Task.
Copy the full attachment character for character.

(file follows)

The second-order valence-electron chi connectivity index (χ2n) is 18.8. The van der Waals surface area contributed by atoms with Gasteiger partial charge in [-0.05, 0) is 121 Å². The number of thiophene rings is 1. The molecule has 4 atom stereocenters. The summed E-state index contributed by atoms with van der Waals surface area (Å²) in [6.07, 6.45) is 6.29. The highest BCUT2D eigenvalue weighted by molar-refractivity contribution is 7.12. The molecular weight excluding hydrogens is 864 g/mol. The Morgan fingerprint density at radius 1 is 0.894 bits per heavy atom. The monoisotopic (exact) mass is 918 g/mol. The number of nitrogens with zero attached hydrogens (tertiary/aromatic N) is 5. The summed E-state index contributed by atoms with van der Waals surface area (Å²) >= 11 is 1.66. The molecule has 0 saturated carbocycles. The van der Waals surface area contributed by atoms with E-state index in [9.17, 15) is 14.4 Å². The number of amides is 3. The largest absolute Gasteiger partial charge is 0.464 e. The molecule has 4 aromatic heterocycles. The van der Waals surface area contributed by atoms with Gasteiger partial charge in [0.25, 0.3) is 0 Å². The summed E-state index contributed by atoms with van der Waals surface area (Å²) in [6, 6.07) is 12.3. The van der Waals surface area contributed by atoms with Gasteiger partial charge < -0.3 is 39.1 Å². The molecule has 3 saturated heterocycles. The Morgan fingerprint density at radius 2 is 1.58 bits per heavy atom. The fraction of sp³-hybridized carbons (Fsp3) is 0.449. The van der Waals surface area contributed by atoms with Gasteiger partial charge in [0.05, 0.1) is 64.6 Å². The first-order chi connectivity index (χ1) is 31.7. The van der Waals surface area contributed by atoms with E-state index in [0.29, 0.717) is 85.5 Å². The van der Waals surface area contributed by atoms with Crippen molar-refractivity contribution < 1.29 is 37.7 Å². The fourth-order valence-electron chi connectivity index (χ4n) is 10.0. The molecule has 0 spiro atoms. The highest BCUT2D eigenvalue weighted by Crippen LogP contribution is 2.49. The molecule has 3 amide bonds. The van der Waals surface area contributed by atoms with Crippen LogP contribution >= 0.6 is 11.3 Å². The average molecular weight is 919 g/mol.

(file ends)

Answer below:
The second-order valence-electron chi connectivity index (χ2n) is 18.8. The van der Waals surface area contributed by atoms with Gasteiger partial charge in [-0.05, 0) is 121 Å². The number of thiophene rings is 1. The molecule has 4 atom stereocenters. The summed E-state index contributed by atoms with van der Waals surface area (Å²) in [6.07, 6.45) is 6.29. The highest BCUT2D eigenvalue weighted by molar-refractivity contribution is 7.12. The molecular weight excluding hydrogens is 864 g/mol. The Morgan fingerprint density at radius 1 is 0.894 bits per heavy atom. The monoisotopic (exact) mass is 918 g/mol. The number of nitrogens with zero attached hydrogens (tertiary/aromatic N) is 5. The summed E-state index contributed by atoms with van der Waals surface area (Å²) >= 11 is 1.66. The molecule has 0 saturated carbocycles. The van der Waals surface area contributed by atoms with E-state index in [9.17, 15) is 14.4 Å². The number of amides is 3. The largest absolute Gasteiger partial charge is 0.464 e. The molecule has 4 aromatic heterocycles. The van der Waals surface area contributed by atoms with Gasteiger partial charge in [0.25, 0.3) is 0 Å². The summed E-state index contributed by atoms with van der Waals surface area (Å²) in [6, 6.07) is 12.3. The van der Waals surface area contributed by atoms with Gasteiger partial charge < -0.3 is 39.1 Å². The molecule has 3 saturated heterocycles. The Morgan fingerprint density at radius 2 is 1.58 bits per heavy atom. The fraction of sp³-hybridized carbons (Fsp3) is 0.449. The van der Waals surface area contributed by atoms with Gasteiger partial charge in [0.05, 0.1) is 64.6 Å². The first-order chi connectivity index (χ1) is 31.7. The van der Waals surface area contributed by atoms with E-state index in [0.29, 0.717) is 85.5 Å². The van der Waals surface area contributed by atoms with Crippen molar-refractivity contribution < 1.29 is 37.7 Å². The fourth-order valence-electron chi connectivity index (χ4n) is 10.0. The molecule has 0 spiro atoms. The highest BCUT2D eigenvalue weighted by Crippen LogP contribution is 2.49. The molecule has 3 amide bonds. The van der Waals surface area contributed by atoms with Crippen LogP contribution >= 0.6 is 11.3 Å². The average molecular weight is 919 g/mol.